Environmental justice is the recognition that negative impacts on our environment disproportionately burden high-poverty and minority communities much more than affluent communities.
History has shown, it is large corporations, taking advantage of tax credits and other profit motives, that are the greatest abusers of our environment. Of course, the owners of these corporations don’t live near their polluting plants or waste sites. It is the lower socioeconomic status communities, out of economic necessity, that live near the industrial plants. The problem is that low income communities do not have access to the political clout necessary to affect favorable change. If we go back some 40 years, it is interesting that it was the effort of the United Automobile Workers of America and other similar organizations that first made the case of environmental justice.
I was fascinated by Pope Francis’ visit to the United States this past week, watching or reading all of his speeches while he was here. You don’t have to be Catholic to appreciate the Pope’s message on environmental justice. It is hard to argue legitimately against his point that we must choose environmental justice over a “selfish and boundless thirst for power and material prosperity that leads both to the misuse of available natural resources to the exclusion of the weak and disadvantaged.” He goes on to say that, “The poor are cast off by society, forced to live off what is discarded, and suffer unjustly from the consequences of abuse of the environment. These phenomena are part of today’s widespread and quietly growing culture of waste.” Clearly, you don’t need to be the Pope, who has witnessed unspeakable poverty, to understand his message. We are all guilty of the “culture of waste.” As a way of affirming joint ownership, the Pope further stated that, "Man is not authorized to abuse it [the environment], nor is he authorized to destroy it." In essence, it is yours and it is mine, as we live in communion within it. "Any harm done to the environment ... is harm to humanity," said Pope Francis. For me, I appreciated the Pope elevating the discussion on environmental justice to the world stage.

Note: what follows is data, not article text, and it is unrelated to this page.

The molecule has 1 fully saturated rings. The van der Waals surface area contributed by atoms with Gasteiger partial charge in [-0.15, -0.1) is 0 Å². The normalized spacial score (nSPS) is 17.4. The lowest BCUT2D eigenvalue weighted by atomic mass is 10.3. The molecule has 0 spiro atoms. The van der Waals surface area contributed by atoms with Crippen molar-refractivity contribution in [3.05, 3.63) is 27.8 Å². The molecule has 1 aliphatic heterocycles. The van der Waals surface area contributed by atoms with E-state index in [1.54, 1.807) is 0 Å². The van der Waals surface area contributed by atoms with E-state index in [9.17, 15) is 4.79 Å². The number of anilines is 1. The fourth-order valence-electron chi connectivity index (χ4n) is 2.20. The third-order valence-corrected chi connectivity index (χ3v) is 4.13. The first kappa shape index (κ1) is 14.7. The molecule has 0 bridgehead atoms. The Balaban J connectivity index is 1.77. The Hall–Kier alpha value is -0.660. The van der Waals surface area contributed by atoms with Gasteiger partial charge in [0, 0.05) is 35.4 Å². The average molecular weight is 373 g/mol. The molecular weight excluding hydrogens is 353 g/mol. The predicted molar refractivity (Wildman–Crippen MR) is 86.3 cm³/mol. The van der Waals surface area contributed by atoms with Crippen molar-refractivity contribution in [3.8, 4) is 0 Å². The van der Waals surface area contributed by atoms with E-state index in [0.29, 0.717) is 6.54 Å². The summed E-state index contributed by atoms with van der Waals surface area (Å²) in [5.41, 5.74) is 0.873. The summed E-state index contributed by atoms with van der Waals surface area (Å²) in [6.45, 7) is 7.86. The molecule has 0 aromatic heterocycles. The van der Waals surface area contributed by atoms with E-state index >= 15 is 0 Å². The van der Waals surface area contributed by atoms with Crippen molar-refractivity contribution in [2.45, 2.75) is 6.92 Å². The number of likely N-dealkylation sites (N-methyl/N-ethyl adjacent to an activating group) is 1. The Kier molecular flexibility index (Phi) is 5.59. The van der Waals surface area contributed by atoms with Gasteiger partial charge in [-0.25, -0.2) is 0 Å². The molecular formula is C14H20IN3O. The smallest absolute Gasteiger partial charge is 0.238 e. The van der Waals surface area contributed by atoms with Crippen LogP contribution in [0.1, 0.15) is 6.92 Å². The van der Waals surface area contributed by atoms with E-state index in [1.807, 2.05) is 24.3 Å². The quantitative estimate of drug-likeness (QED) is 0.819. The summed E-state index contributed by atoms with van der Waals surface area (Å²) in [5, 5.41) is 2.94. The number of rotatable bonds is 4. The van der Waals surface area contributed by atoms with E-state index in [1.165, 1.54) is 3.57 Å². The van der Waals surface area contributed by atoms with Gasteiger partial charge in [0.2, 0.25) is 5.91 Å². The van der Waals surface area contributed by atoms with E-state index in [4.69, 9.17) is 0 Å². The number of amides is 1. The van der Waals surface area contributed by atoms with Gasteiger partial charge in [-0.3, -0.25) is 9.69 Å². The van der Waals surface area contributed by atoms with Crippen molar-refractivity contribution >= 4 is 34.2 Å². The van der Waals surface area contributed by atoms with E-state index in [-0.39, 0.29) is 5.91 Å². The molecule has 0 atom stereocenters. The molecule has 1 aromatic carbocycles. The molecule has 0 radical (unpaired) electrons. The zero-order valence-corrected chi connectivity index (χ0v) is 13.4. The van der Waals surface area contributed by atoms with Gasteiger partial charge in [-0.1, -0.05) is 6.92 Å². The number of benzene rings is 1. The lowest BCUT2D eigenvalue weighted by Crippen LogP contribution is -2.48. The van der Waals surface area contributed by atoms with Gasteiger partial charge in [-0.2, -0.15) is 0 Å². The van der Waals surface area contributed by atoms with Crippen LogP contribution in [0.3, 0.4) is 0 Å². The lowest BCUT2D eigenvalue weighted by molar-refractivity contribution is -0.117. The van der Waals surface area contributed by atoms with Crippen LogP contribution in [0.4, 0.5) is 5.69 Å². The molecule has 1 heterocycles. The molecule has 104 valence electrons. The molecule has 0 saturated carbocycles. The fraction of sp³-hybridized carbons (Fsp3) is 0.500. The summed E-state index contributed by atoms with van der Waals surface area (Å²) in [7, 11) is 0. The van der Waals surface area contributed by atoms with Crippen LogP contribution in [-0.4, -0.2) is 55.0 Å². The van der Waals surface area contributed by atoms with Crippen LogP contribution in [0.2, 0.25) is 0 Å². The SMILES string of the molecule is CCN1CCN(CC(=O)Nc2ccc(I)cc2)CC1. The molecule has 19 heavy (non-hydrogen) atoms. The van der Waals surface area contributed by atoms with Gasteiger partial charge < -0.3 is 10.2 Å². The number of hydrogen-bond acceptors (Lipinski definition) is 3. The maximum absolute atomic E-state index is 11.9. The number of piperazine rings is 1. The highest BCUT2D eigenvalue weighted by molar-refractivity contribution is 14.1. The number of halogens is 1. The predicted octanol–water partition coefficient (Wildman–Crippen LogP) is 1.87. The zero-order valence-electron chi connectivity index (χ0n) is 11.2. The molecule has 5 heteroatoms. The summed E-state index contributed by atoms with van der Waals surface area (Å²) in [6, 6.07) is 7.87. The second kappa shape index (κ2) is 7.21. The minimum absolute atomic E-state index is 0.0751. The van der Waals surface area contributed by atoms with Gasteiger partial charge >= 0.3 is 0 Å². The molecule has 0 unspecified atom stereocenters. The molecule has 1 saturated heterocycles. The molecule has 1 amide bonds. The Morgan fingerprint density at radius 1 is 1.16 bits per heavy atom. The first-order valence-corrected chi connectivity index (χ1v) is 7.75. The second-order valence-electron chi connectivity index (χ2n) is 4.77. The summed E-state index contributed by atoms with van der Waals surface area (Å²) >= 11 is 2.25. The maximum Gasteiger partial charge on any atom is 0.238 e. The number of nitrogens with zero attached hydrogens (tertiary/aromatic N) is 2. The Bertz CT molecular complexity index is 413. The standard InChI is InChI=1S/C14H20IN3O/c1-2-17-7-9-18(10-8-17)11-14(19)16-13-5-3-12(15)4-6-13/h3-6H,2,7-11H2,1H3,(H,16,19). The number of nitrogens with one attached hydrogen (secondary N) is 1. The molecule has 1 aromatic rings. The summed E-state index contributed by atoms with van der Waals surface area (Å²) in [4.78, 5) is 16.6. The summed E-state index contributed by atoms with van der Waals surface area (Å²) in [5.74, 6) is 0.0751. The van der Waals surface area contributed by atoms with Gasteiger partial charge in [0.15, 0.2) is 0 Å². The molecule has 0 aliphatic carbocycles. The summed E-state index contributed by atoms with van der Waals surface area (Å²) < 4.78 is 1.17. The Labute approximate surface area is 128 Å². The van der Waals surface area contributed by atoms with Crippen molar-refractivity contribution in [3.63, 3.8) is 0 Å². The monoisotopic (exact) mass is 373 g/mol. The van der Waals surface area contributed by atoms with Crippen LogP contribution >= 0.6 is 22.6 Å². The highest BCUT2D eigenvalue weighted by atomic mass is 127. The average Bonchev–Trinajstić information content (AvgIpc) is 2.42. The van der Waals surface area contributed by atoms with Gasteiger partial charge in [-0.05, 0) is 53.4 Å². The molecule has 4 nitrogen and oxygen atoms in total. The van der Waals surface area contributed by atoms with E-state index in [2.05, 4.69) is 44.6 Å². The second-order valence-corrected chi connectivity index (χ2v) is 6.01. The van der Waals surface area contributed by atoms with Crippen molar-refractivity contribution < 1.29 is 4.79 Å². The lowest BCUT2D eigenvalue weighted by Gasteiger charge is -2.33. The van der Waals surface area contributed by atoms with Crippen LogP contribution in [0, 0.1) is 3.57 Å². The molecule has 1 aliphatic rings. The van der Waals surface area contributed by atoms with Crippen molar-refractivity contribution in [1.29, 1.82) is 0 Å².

Here at home, I can’t help but think about environmental justice and the old San Diego community of Barrio Logan. What must it been like before the Coronado Bridge was catapulting traffic across to the high-end island, causing related pollutants to rain down on the neighborhood below, or before the 18-wheelers sat idling for hours in the community side streets waiting to unload at 10th street Pier, pumping out diesel smoke into the neighborhood. The working class community of Barrio Logan is the classic case of environmental injustice. Education through City College and advocacy through organizations like the Environmental Health Coalitions are critical for this community and others to move the needle in a positive way.
- Dr. Anthony E. Beebe, President San Diego City College